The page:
Mum's Life

'A true inspiration': Mum opens up about her daughter's eye cancer battle

One mum has bravely opened up about her daughter’s battle with retinoblastoma. Carol Baxter’s daughter Harley was diagnosed with cancer in both her eyes at just ten months old.

Harley had to have her right eye removed to save her life. “When Harley was about six months old we noticed a white reflection in her eyes in certain lighting, but we never really thought anything of it. Then she developed a turn in her eye so we took her to get checked out but were told there was nothing to worry about.”

Her mum decided to google her symptoms, “Information about retinoblastoma came up but I thought it couldn’t be anything that serious as she was so healthy and well.”

Weeks later, the family visited the Royal London Hospital, “We were in London being given the news we had dreaded. We knew that day that she was going to lose an eye.”

However, the little girl has never let cancer hold her back, her dad shared, “She’s been the exact same girl throughout it all. She was brilliant on the day of the surgery to remove her eye and during all of the treatment she has had since.”

“She has made the whole experience much easier than it should have been for us and she is a true inspiration,” he added.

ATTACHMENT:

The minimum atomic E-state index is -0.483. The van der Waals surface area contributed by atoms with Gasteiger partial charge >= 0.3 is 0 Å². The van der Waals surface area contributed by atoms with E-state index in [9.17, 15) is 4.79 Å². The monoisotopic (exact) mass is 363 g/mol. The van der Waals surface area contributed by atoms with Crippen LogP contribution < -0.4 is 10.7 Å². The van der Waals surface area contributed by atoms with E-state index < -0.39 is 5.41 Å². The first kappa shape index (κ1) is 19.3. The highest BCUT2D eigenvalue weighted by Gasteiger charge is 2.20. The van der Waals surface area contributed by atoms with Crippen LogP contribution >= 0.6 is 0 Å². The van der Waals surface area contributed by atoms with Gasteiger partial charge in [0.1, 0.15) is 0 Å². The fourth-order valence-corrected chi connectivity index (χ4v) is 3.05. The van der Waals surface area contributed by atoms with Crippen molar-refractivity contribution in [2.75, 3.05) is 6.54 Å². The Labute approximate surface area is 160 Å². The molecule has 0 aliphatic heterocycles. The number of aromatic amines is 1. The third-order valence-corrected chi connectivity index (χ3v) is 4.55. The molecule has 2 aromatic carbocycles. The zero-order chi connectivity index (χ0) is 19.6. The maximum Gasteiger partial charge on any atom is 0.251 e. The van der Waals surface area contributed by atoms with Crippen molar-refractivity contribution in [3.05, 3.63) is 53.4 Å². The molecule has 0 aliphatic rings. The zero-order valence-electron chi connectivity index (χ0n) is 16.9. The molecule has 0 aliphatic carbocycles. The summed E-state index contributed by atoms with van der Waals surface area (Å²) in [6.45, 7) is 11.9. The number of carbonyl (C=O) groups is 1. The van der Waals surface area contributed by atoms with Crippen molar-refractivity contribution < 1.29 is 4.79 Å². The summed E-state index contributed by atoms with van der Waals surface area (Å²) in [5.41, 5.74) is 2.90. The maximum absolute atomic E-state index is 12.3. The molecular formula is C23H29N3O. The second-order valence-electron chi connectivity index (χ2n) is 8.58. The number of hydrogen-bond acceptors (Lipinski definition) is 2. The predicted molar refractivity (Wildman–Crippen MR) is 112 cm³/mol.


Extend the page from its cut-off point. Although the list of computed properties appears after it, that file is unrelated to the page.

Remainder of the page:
Two out of three parents aren’t aware that a squint or lazy eye can be a symptom of an aggressive eye cancer in children, according to a new survey. Last year nearly 40 percent of children diagnosed with retinoblastoma had a squint.

In a poll of more than 1,000 parents, only 35 percent identified a squint as one of the signs of retinoblastoma, which is a form of cancer that affects babies and children aged under six.

A squint, or turn in the eye as it is also known, is where the eyes point in different directions. It is the second most common symptom of retinoblastoma, after a white glow in a child’s eye.

This week marks World Retinoblastoma Awareness Week, and The Childhood Eye Cancer Trust is urging parents to get their child checked out if they have a squint.

“Around one child a week is diagnosed with retinoblastoma in the UK, or 50 a year, so it’s very rare and there is no reason for parents to be alarmed. In most cases a squint is completely harmless," said Patrick Tonks, Chief Executive of the Childhood Eye Cancer Trust.

Over 90 percent of children diagnosed with retinoblastoma will survive but more than half will lose an eye in order to stop the cancer spreading. It is a very fast growing cancer, so early diagnosis is vital to save a child’s eyes, sight and life.  

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